With regards to writers, again, I don’t know where to begin: whether poets, novelists, essayists, hybrid creators, I like being immersed in highly textured writing. In our lifetime of the modern, post-modern, the apocalyptic, I contemplate the works of Celan, Brecht, Anne Waldman, Ngugi, Bulgakov, Virginia Woolf, Erin Moure, Adonis, Kamu Braithwaite, Don Mee Choi, Phil Hall, Amos Tutuola, Whitman, Olson, Burroughs, Genet, Nicole Brossard and Fred Wah, for starters. Again, I could go on and on.

What other activities do you enjoy doing creatively, or recreationally, outside of being a writer, and do you find any of these outside activities merge into your mind and become parts of a poem?


Robert: There are a range of activities that all seem to be part of a circular returning. Art making, reading, exploring visual art, taking photos. I’m all about gathering, listening, and weaving, the haunted, joyful, the juxtapositions and hybrids. And, when I can, I like to run. It depends on my energy at any given time in the cycle of living with ME/FM.

Tell us a little about your process with writing. Is it more a controlled or a spontaneous/freewriting style?


Robert: I often write in the middle of the night, i.e. two hours uninterrupted by hand on notebook paper. The images develop in narrative and associational patterns. From this process, I’ll engage in a long revision period until the piece(s) acquire voice and story and approximate a kind of musical-notational score. I return to older work, revisit, rewrite, incorporate, scatter, and coalesce. The work is performative – it comes out of body-physicality-and-memory.

Are there any other people/environments/hometowns/vacations that have influenced your writing?


Robert: Wow –I have always been ‘a traveler’. My goal though is not endless ‘movement’ from place to place, but focused and extended time in a locale of choice or circumstance, whether NYC, London U.K., Berlin, Los Angeles, Toronto, Montreal, Missoula, Montana, etc. The idea is also to ‘do’ something else there (work on a project, take some sort of ‘undetectable ‘job’ (ha that sounds like a radioactive half-life) that enables me to survive. There have been actual ‘travel’ writings as well, long cross-continental bus odysseys that are also generative.
People I’ve known and know, participate in the realization of my inner world and the parallels between the creative, the actual and the transformational. I engaged in the kind of ‘transformational’ world idea in my studies in theatre, esp., in the experiences I had studying with the Talking Band and the Wooster Group in NYC, many lifetimes ago. My sense of urgency, that poetry emerges out of witness and coalesces around community, prepares me for the silent and engaged relationship I have with performance. The shape and dynamics of the page and my inspired connection to my ancestors are all intersecting aspects that propel me, always grounded in a physicality, whether of possibility or pain, of rest and meditation. My visual art also feeds into my working process: whether it is drawing, photo-based digital work, VISPO, or painting, at some point, they all ricochet and are centrifugal to each another.
And somehow, I hope, we bring that informed sensibility to our work at Ice Floe Press.

What is the most rewarding part of the writing process, and in turn the most frustrating part of the writing process?


Robert: I have had a few periods in my ‘writing’ life where I simply was unable to write, or I didn’t know what I was writing, where it was going, or why. I guess those are periods of dormancy and transition. That’s not true these days so much. Ever since I was hit by a streetcar in Toronto, in 2014, I’ve been on a more steady roll of focused ongoing production, whether my own personal work, or working to re-centre Ice Floe Press and help create a space for a new generative community, an international family of artists who I hope find an engaging, interactive, non-alienating locale that is inspiring, a proximal zone for sharing and promoting work. You know, speaking of this accident-catalyst, my ‘ancestors’ pulled me ‘back’ from the brink of another world, and the TTC Red-Rocket streetcar formed a new metallic opacity of tautness in my thinking. I was KO’D, but got back up, this on top of a long era of social dormancy due to acquiring ME in the 1990s. After the onset of ME, I spent long stretches in isolation. Illness chiseled away at the foundation of my identity for many years fractured by more than a decade living in a kind of vicarious relationship to the world. Submerged, the external became largely about basic survival. When you are ‘down’, the system kicks you hard. I developed a deeper internal compass.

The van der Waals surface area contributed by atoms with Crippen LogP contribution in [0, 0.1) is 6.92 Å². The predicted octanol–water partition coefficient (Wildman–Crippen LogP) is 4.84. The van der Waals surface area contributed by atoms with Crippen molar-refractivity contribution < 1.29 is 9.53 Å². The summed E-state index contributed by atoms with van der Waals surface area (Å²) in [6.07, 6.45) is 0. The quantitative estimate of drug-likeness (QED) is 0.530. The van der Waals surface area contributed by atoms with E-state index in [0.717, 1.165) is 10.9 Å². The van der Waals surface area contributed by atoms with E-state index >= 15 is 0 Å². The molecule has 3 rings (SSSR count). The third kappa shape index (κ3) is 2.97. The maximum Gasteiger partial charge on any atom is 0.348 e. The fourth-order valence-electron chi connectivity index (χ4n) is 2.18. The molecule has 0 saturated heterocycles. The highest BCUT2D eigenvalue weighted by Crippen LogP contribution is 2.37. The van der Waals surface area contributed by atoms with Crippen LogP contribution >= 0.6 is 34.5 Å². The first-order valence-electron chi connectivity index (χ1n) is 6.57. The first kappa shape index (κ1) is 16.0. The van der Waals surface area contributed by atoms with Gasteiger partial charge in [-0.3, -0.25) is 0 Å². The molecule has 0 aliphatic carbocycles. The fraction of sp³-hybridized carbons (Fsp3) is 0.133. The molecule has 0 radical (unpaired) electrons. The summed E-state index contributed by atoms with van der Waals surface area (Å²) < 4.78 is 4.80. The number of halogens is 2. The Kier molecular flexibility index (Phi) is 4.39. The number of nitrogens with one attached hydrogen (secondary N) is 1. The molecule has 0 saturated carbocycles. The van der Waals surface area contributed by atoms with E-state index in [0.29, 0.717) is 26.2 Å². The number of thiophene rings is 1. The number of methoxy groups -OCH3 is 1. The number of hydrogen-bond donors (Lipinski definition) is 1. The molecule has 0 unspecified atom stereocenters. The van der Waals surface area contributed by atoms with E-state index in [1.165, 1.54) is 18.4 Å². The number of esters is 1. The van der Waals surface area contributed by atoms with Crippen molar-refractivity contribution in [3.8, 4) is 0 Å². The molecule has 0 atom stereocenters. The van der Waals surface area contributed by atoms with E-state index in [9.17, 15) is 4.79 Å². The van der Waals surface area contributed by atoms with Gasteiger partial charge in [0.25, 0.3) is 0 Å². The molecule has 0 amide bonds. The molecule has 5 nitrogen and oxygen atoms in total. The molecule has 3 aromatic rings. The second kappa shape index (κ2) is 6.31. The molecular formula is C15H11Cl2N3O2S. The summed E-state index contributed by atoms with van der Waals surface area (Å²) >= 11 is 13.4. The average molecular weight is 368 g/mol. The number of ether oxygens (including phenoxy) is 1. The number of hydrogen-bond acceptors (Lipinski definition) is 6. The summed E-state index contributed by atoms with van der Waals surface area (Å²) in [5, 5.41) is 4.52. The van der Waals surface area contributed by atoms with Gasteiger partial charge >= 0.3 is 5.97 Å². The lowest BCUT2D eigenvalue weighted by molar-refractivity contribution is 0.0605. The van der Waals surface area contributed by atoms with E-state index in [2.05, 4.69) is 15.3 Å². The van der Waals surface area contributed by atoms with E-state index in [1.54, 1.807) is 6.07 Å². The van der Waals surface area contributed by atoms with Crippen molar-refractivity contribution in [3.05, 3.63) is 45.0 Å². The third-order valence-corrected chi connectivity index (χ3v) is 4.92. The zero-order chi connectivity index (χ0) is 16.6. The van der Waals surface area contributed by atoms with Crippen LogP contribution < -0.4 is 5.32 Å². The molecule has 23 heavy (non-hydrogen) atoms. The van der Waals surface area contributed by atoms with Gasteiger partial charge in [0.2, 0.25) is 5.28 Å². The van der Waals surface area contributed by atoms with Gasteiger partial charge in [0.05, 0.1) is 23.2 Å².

Even more than before I became ill, marginal, expressive, celebratory voices are the fountain I draw strength and inspiration from. Voices, elegant in expression of pain, rebellion, trauma and struggle most move me. I’m drawn to art positioned outside of the ‘ableist hetero mainstream,’ work where the creator(s) had to travel somewhere very deep, and remerge as witness and documentor. Both in a realist sense, or through expanded imagining and iteration, in the possibilities of fable.

How has this past year impacted you emotionally, how has it impacted you creatively if it all?

Robert: In the beginning of the 90s, my life was completely transformed by ‘a virus’ that was subsequently diagnosed as ME. I spent about a year (solid) in bed with high fevers which left me with a huge deficit of energy and a need to re-investigate what it means to be alive, from learning how to walk again to figuring out ways to make money in the Saturnine Depths of poverty’s marginalization. This year, 2020, with all its pain and variegated ruptures, I think I’ve managed vaguely well. Sometimes I feel like I’ve been in some advanced guard of the despairing and the ache for change that being sick exposes us to: the sedimentary process of sinking into the hopeless grind of capital and its insidious priorities etches into our deepest sensibilities and instinct.